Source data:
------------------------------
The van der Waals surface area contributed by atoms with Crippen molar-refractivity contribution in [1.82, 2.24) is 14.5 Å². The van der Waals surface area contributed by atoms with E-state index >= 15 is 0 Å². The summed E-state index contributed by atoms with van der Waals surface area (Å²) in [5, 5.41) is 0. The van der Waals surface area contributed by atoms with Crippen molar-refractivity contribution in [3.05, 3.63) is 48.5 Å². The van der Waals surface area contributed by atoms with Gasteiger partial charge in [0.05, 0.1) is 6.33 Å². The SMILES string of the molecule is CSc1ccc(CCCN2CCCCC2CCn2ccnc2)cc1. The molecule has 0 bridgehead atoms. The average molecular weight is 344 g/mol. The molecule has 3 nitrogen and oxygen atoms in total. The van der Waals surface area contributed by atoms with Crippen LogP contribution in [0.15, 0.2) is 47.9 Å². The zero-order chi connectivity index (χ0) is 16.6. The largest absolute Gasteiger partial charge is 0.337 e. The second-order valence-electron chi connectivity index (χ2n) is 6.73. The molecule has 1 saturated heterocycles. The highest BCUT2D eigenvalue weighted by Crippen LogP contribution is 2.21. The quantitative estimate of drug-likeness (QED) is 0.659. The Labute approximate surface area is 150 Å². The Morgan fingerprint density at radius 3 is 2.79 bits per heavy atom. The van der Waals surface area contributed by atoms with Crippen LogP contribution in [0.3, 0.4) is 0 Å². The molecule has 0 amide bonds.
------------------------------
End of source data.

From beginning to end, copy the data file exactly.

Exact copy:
The van der Waals surface area contributed by atoms with Crippen molar-refractivity contribution in [1.82, 2.24) is 14.5 Å². The van der Waals surface area contributed by atoms with E-state index >= 15 is 0 Å². The summed E-state index contributed by atoms with van der Waals surface area (Å²) in [5, 5.41) is 0. The van der Waals surface area contributed by atoms with Crippen molar-refractivity contribution in [3.05, 3.63) is 48.5 Å². The van der Waals surface area contributed by atoms with Gasteiger partial charge in [0.05, 0.1) is 6.33 Å². The SMILES string of the molecule is CSc1ccc(CCCN2CCCCC2CCn2ccnc2)cc1. The molecule has 0 bridgehead atoms. The average molecular weight is 344 g/mol. The molecule has 3 nitrogen and oxygen atoms in total. The van der Waals surface area contributed by atoms with Crippen LogP contribution in [0.15, 0.2) is 47.9 Å². The zero-order chi connectivity index (χ0) is 16.6. The largest absolute Gasteiger partial charge is 0.337 e. The second-order valence-electron chi connectivity index (χ2n) is 6.73. The molecule has 1 saturated heterocycles. The highest BCUT2D eigenvalue weighted by Crippen LogP contribution is 2.21. The quantitative estimate of drug-likeness (QED) is 0.659. The Labute approximate surface area is 150 Å². The Morgan fingerprint density at radius 3 is 2.79 bits per heavy atom. The van der Waals surface area contributed by atoms with Crippen LogP contribution in [0.3, 0.4) is 0 Å². The molecule has 0 amide bonds.